Try to remember your regulars. Randy always has ice tea, no lemon. Al never wants garnish on his plate. Ed hates salsa, always wants ranch dressing. The more you know it, the less trips to the kitchen/bar.

In regards to 91 chevy (in feedback) "No" we don't train people to ask in the middle of a conversation "anything else?" Neither does the waitstaff have time to stand there while you're finishing a discussion on world peace in Iraq before you'll acknowledge us. Most times if your customers are busy chatting you can stop by the table, hold your arms out in a gesture of 'anything else?' and if they don't, they'll shake their heads. If they do, they'll take a break for a moment and tell you. And sorry, it's not all the waitstaff's fault. Please acknowledge that sometimes there are further problems with the bar or kitchen staff. Don't blame it all on your waiter. And if you want a peaceful, quiet environment? By all means, dine at home. We do to-go orders as well. Enjoy.

Organization is the key, how do you do it all? And do it all right now? Sometimes you just rely on your back up people. "can you please take tea to A3 while I take A4's order?" and remember that at the end of the evening when tip in time comes. Get drinks first. Most people are happy for a few minutes when they have drinks and a menu. Try to take little orders before a big one. Tell them something like "no pressure, but if we can get your order in before this group of 30". And most times they'll order quickly and thank you for it. On your way to the back, ask tables how they are doing, and then on your way out front, take it back with you, ketchup, Heinz 57, more napkins, tell the float A6 needs more tea, then go take your big order. Warn the rest of the staff that you'll be busy for a bit, can they get drinks for you if anyone new sits in your section? Think ahead.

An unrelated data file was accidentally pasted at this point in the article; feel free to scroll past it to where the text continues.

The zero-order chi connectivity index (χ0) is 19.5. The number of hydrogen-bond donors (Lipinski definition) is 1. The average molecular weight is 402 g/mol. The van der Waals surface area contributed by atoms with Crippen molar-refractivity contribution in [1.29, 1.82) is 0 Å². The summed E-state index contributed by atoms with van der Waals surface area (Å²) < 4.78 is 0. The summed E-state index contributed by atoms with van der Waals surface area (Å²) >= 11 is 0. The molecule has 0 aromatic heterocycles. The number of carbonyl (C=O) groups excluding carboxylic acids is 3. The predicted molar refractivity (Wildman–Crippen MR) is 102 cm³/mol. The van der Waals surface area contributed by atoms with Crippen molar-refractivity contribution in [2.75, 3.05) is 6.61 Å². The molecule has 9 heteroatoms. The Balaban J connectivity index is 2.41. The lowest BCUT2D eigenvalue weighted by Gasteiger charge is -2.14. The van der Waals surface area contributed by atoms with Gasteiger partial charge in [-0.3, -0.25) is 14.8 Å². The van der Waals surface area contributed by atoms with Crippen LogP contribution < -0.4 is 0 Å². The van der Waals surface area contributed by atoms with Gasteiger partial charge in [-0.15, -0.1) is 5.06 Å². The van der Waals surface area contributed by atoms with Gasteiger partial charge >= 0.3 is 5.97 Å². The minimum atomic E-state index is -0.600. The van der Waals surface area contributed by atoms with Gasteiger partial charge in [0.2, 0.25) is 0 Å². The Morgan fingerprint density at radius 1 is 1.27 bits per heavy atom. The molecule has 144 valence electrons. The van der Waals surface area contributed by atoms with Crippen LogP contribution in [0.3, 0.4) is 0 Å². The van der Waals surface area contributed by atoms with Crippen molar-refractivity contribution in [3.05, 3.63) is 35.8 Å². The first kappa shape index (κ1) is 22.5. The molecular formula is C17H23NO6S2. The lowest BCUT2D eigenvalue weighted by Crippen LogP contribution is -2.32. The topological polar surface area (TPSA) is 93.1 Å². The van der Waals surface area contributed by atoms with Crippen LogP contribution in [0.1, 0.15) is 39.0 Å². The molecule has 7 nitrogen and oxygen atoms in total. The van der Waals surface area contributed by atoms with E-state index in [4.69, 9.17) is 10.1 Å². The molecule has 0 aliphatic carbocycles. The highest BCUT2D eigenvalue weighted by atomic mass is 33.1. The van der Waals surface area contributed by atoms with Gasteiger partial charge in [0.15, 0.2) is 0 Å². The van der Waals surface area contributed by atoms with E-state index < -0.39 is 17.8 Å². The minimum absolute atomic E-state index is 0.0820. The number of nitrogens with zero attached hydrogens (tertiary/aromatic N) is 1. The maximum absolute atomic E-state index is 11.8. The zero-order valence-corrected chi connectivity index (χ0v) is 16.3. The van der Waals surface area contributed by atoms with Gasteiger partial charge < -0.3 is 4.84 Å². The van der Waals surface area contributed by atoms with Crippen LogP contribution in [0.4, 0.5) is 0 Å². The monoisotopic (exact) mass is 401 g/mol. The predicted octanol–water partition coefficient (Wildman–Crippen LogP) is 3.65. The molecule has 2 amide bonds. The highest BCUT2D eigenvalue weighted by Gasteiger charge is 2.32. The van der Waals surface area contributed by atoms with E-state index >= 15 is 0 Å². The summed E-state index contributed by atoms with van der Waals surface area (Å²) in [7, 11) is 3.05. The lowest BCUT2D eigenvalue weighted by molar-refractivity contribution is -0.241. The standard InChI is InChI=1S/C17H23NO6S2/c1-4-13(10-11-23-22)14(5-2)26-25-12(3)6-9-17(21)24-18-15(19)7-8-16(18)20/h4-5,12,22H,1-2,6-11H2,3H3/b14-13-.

Have fun. Show your personality. It will make all the difference in the world.

Sharing out the tips. People who help you share your tips. If the bartender hadn't made the best old fashioned B4 has ever had, if the T-bone to C1 hadn't been cooked just perfect, or the kids meals to D1 came out quickly so the quit screaming. you wouldn't have gotten that tip. So share it out on those who help. On the owner who is sitting at home watching TV? Nope.

Newbies, oh boy, do I have advice for you.

One - at the interview. First of all discover what type of restaurant it is. If it's a 5 star, and you show up for your interview in the latest style of babydoll top with bra straps hanging out, 2 holes in your jeans and flip flops, don't even bother. Even your personality and beautiful smile won't get you a 2nd interview. Expect to have your references checked on, so make them good.

Two - if you are hired. For Pete's sake make sure you are available for at least the next 2 weeks no matter what. Don't apply for a job, then tell them that oh, by the way, you can't start until 2 weeks later because of dance camp. Restaurant business is tough and weekend oriented. Give up your weekends, give up your nightlife for a few weeks before requesting time off.

Three - Know it! Know your menu, know the seating, know the drinks. take some time and learn it! When you get the job, ask the boss for a copy of the menu.